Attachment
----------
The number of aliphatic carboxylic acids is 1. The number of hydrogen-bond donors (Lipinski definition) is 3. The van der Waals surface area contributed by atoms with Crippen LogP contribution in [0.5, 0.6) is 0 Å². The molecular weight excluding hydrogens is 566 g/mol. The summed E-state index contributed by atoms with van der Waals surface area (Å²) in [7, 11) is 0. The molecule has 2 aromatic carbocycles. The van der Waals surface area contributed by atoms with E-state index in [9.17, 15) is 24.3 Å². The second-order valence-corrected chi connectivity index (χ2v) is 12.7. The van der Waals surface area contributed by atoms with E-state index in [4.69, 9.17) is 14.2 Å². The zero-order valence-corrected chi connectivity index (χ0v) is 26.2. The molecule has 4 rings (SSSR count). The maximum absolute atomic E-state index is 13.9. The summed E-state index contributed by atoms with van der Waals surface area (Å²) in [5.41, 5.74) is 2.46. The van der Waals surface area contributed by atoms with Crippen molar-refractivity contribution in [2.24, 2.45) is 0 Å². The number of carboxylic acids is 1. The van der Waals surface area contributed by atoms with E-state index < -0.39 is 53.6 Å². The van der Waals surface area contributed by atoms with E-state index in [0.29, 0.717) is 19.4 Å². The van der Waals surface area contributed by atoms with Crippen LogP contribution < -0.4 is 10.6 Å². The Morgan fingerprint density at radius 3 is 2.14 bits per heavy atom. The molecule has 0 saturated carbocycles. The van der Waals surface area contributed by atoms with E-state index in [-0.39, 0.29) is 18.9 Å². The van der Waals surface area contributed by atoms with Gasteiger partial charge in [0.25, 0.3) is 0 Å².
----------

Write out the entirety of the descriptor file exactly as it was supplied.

The number of aliphatic carboxylic acids is 1. The number of hydrogen-bond donors (Lipinski definition) is 3. The van der Waals surface area contributed by atoms with Crippen LogP contribution in [0.5, 0.6) is 0 Å². The molecular weight excluding hydrogens is 566 g/mol. The summed E-state index contributed by atoms with van der Waals surface area (Å²) in [7, 11) is 0. The molecule has 2 aromatic carbocycles. The van der Waals surface area contributed by atoms with E-state index in [9.17, 15) is 24.3 Å². The second-order valence-corrected chi connectivity index (χ2v) is 12.7. The van der Waals surface area contributed by atoms with E-state index in [4.69, 9.17) is 14.2 Å². The zero-order valence-corrected chi connectivity index (χ0v) is 26.2. The molecule has 4 rings (SSSR count). The maximum absolute atomic E-state index is 13.9. The summed E-state index contributed by atoms with van der Waals surface area (Å²) in [5.41, 5.74) is 2.46. The van der Waals surface area contributed by atoms with Crippen molar-refractivity contribution in [2.24, 2.45) is 0 Å². The number of carboxylic acids is 1. The van der Waals surface area contributed by atoms with E-state index < -0.39 is 53.6 Å². The van der Waals surface area contributed by atoms with E-state index in [0.29, 0.717) is 19.4 Å². The van der Waals surface area contributed by atoms with Crippen LogP contribution < -0.4 is 10.6 Å². The Morgan fingerprint density at radius 3 is 2.14 bits per heavy atom. The molecule has 0 saturated carbocycles. The van der Waals surface area contributed by atoms with E-state index in [-0.39, 0.29) is 18.9 Å². The van der Waals surface area contributed by atoms with Gasteiger partial charge in [0.25, 0.3) is 0 Å².